The reason Lowndes Country has so many failing or nonexistent septic systems is in part due to geology: The soil here has a clay-like consistency, which means it doesn’t absorb much water. Standard septic systems tend to back up and flood raw sewage in people’s yards, or even clog toilets and sinks.
To avoid this, locals have to buy specialized septic tanks, which can run upwards of $10,000 — about twice the cost of a standard system. In Lowndes County, where the median household income is just under $30,000, many residents can’t afford them.
“In a place like where we are now, they're going to need an engineered system that could be anywhere from $15,000 to $16,000, upwards,” Flowers said. “And a lot of people are living in homes that are not worth $15,000 or $16,000 — so it doesn't make sense. It doesn't make sense at all.”
Some states have programs to help residents pay to repair or replace failing private septic systems. Harris pointed to a program that installs septic tanks for free. This program, run by the Alabama Onsite Wastewater Association, doesn’t receive state funding and operates on a $10,000 yearly budget, according to its executive director. A spokesperson for the department declined to comment on a follow-up question on whether the state provides financial support to any septic assistance programs.
The Alabama Department of Public Health does, however, have a history of fining people for open sewage violations. Residents like McMeans and Rush live in fear of being reported to the authorities. In the past 15 years, the department fined about one person a year, on average, Harris said.
That’s where Catherine Flowers, a 60-year-old rural development manager for a nonprofit called the Equal Justice Initiative, in Montgomery, comes in. Flowers spent most of her childhood in Lowndes County; when she vouches for someone — even scientists determined to scoop up water and soil near open sewage — locals listen.
She still remembers vividly what it was like to grow up there. Her family moved to Lowndes in 1968, and during that time they used an outhouse, then an underground reservoir that holds sewage, called a cesspool, and finally a septic tank. “We had problems with raw sewage coming back into our home,” she said.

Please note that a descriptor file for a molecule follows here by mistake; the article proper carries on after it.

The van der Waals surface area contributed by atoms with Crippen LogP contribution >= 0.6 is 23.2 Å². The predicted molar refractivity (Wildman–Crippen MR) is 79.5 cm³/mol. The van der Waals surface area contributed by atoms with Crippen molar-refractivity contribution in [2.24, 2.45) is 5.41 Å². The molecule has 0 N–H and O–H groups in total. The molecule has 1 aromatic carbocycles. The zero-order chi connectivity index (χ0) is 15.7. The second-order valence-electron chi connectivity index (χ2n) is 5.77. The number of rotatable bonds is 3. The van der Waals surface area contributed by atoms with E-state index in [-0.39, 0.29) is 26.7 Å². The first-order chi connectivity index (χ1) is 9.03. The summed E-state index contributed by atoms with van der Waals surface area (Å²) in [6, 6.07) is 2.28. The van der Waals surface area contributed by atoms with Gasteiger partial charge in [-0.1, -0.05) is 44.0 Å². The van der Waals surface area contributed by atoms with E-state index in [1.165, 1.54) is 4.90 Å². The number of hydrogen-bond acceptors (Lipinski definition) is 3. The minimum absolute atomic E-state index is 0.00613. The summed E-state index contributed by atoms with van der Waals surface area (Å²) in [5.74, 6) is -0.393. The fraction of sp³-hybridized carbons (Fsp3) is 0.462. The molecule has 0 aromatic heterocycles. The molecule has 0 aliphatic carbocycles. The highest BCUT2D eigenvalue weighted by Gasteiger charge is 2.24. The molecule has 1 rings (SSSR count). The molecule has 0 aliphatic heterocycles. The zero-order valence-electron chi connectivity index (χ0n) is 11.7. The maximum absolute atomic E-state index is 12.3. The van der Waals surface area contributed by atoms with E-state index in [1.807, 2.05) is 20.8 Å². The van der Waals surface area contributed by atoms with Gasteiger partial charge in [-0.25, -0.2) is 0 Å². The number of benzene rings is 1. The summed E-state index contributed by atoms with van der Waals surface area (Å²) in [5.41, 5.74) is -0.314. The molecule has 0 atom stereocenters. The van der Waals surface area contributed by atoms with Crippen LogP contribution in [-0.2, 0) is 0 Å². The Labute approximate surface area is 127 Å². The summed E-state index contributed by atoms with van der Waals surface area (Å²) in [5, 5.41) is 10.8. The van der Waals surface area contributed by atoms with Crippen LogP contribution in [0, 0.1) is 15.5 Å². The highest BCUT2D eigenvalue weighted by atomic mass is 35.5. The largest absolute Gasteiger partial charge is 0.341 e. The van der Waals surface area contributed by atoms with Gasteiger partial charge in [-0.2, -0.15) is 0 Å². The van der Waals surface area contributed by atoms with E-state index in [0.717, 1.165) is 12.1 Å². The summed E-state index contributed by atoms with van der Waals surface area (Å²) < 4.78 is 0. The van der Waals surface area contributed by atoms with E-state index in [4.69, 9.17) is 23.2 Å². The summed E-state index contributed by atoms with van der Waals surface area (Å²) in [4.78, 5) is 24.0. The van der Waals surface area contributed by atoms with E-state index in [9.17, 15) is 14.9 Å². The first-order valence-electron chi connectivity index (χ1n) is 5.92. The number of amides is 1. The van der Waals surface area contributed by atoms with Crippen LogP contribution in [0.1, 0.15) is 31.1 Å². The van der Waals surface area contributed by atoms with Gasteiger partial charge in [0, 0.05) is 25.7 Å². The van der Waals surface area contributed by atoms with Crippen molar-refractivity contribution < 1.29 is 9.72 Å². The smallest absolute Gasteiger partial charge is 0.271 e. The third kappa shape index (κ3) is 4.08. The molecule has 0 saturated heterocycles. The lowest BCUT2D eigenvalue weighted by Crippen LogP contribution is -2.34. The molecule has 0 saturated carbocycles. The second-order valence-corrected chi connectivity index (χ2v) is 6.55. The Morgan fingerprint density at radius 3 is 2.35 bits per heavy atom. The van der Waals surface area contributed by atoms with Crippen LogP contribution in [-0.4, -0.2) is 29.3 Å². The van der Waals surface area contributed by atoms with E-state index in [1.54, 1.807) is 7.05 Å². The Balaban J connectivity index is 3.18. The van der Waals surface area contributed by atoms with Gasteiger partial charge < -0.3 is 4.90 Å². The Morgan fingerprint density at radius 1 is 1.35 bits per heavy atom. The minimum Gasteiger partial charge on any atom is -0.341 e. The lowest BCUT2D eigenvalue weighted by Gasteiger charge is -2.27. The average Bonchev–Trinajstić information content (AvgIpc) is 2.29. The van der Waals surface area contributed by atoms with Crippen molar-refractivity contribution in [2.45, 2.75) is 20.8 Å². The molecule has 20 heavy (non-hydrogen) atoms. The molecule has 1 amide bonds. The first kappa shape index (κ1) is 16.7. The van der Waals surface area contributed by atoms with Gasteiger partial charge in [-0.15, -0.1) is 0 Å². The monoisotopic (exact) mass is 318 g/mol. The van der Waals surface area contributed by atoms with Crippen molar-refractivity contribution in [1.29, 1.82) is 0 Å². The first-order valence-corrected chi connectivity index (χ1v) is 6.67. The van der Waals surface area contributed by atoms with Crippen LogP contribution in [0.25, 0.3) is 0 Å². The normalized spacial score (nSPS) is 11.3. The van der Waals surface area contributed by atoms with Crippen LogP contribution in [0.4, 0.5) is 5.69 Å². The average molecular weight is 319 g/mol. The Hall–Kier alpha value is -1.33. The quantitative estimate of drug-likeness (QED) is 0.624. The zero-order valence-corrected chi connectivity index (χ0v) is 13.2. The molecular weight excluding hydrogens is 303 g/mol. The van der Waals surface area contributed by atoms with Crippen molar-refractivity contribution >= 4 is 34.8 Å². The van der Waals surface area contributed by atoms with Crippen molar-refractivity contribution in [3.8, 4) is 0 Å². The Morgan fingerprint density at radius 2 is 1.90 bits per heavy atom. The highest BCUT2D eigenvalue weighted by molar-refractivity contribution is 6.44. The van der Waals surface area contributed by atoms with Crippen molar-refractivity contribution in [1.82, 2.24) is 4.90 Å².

But back then, tropical diseases weren’t something she worried about. That started to change in 2009. While visiting a pregnant woman’s mobile home to see the pool of raw sewage outside her back door, Flowers was bitten by mosquitoes and later developed a rash. She was given a clean bill of health, but she still wondered whether disease might be spreading.
Three years later, Flowers, who’d been advocating for attention to the crisis, still didn’t have an answer to that question. So she emailed the head of the Baylor College of Medicine’s National School of Tropical Medicine, in Houston, and told him about the raw-sewage problem plaguing Lowndes County.
That email turned out to be the catalyst for Mejia and McKenna’s study, which began in the summer of 2013.
Flowers had prepared Mejia for this moment, but he was still stunned by the extent of the sewage problems he saw during his first trip to Lowndes County. “The conditions I saw matched several conditions that I've seen in countries such as Honduras and Guatemala,” Mejia said. “We wouldn’t expect to find these types of conditions in the U.S. — in our own backyards,” said McKenna.
Back at Baylor, in Texas, Mejia tested stool samples obtained from study participants using a test called qPCR that was designed to detect hookworm DNA. He had helped develop the test, which was first used in the field in 2011, at the National Institutes of Health. He found that out of 55 Lowndes County residents tested for hookworm, 19 were infected.
“We said, ‘Well maybe there's a contaminant, because how can we have 30 percent of our samples test positive?’ We just kept on repeating it, and then doing different parts of the test,” he said. Those who tested positive had low levels of hookworm DNA in their stool, but the results were undeniable: At least 19 people in Lowndes County had hookworm.
As shocking as the results were, they aren’t unprecedented. Hookworm was once widespread in the American South, including in Alabama. In 1905, more than 40 percent of Southerners, both white and black, were infected. This likely had a significant health impact — one that lives on today in the form of a painful cultural trope.